“It’s difficult to find the words,” New York City Police Commissioner William J. Bratton said Saturday night.
Without provocation, an attacker ambushed officers Wenjian Liu and Rafael Ramos while they sat in their marked patrol car in the Bedford-Stuyvesant Area of Brooklyn at 2:47 in the afternoon. “They were quite simply assassinated,” Bratton said, “targeted for their uniform.”
While Liu and Ramos sat in full uniform in a Critical Response Vehicle in the 84th precinct, a man approached the passenger door, assumed a “shooting stance,” and fired several times through the window. Both officers were struck in the head and died from their wounds.
The Commissioner said that the officers had no warning and may not have had the opportunity to see the assailant, much less reach for their weapons. The attack was entirely unprovoked.
The suspected murderer is 28-year-old Ismaaiyl Abdullah Brinsley. Though Brinsley’s last known residence was in Georgia, according to reports, he was in Baltimore earlier in the day.
After the shooting, Brinsley ran from the scene and turned into a G-train subway station, where he descended to the platform. He was pursued by other officers. When he reached the platform, Brinsley shot himself in the head, taking his own life.
At approximately 5:45 AM Saturday morning, according to Bratton, Brinsley shot his former girlfriend in the stomach.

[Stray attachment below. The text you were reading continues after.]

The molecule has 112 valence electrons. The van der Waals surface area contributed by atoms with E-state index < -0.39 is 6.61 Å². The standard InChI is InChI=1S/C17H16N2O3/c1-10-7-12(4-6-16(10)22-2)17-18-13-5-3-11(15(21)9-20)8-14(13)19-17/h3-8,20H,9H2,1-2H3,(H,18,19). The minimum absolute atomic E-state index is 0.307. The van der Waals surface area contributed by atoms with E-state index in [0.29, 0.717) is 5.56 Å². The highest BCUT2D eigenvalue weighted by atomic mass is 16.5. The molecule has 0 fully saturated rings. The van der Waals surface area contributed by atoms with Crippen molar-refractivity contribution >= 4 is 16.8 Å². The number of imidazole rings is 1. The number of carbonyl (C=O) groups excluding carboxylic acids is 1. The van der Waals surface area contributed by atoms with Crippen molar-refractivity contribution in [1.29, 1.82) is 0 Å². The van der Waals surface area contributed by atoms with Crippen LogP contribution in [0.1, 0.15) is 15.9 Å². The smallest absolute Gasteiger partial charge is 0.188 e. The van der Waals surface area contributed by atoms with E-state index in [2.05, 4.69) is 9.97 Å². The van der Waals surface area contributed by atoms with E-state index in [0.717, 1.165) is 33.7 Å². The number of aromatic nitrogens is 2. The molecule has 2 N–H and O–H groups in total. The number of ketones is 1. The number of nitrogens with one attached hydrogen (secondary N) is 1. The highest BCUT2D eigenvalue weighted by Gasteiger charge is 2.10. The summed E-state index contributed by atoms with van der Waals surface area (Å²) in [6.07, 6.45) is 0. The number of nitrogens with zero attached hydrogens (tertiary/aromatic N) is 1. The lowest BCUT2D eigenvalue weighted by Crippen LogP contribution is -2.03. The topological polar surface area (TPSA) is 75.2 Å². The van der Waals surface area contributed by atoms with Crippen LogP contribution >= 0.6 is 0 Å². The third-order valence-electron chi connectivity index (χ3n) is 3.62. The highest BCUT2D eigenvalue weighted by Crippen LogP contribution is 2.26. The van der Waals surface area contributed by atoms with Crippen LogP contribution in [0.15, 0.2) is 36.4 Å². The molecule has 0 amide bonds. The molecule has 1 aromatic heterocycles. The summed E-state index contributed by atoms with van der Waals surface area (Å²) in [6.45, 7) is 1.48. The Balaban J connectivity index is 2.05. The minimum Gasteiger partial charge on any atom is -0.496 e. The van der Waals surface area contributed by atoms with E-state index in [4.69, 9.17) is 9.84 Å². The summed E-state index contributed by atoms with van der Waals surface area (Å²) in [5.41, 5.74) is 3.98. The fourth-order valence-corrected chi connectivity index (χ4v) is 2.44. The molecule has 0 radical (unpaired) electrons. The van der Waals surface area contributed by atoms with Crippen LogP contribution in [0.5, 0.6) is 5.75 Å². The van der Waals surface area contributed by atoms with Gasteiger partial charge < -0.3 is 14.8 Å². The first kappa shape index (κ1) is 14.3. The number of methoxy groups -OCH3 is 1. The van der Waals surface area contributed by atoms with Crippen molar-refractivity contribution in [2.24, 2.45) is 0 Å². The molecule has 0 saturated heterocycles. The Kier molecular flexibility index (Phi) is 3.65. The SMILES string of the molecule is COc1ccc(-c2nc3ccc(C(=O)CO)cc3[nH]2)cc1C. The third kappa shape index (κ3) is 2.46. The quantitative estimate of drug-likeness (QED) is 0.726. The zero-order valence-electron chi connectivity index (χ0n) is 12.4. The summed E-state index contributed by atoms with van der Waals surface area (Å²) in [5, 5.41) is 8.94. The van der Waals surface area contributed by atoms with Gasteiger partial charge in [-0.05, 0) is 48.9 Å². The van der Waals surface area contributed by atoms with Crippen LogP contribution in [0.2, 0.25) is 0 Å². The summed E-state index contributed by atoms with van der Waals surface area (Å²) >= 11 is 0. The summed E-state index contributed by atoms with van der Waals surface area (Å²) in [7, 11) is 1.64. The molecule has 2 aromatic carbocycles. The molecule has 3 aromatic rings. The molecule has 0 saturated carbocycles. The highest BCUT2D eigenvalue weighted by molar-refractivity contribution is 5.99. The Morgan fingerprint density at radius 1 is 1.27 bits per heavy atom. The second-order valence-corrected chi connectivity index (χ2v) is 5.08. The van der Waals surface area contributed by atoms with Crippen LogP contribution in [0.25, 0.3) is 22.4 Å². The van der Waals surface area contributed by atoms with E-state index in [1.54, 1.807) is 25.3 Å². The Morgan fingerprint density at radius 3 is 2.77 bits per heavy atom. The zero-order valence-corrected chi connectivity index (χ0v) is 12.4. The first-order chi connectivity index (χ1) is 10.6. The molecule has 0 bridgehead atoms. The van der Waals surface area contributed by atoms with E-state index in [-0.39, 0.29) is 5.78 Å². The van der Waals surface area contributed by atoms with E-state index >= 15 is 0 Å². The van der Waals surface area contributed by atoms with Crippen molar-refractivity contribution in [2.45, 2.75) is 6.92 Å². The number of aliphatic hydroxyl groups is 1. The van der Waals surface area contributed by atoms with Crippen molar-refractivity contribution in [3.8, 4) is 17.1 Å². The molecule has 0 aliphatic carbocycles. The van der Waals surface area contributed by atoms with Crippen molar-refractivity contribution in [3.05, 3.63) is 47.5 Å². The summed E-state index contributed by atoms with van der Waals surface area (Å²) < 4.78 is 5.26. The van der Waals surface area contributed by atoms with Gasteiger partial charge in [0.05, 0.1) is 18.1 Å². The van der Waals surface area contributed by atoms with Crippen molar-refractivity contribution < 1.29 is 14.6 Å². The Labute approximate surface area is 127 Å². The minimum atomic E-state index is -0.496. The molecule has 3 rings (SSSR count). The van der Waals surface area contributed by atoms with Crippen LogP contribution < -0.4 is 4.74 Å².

At 2:45 PM, a warning was sent from Baltimore to the New York Police Department and other agencies, moments before Liu and Ramos were murdered.
A visibly shaken Bratton noted that authorities are investigating social media posts that suggest Brinsley had planned to kill police officers to avenge the deaths of Eric Garner and Michael Brown. Garner died while in a chokehold in New York City and Brown was shot dead by a St. Louis police officer. After grand juries decided not to indict the police officers involved, protests broke out and have continued to this day.
“It’s clear that this was an assassination; the officers were shot execution style,” Bill de Blasio told the media. The NYC Mayor went on to describe the ambush as an assault on all New Yorkers and civil society in general: “Our entire city was attacked.”
De Blasio and Bratton called for any information about this attack or any other like it that may occur in the future. Both men, overcome by emotion, expressed fear that this incident may not be isolated.
Bratton, calling for vigilance, emphasized that the police officers in the NYPD were warned in this instance, but it was too late.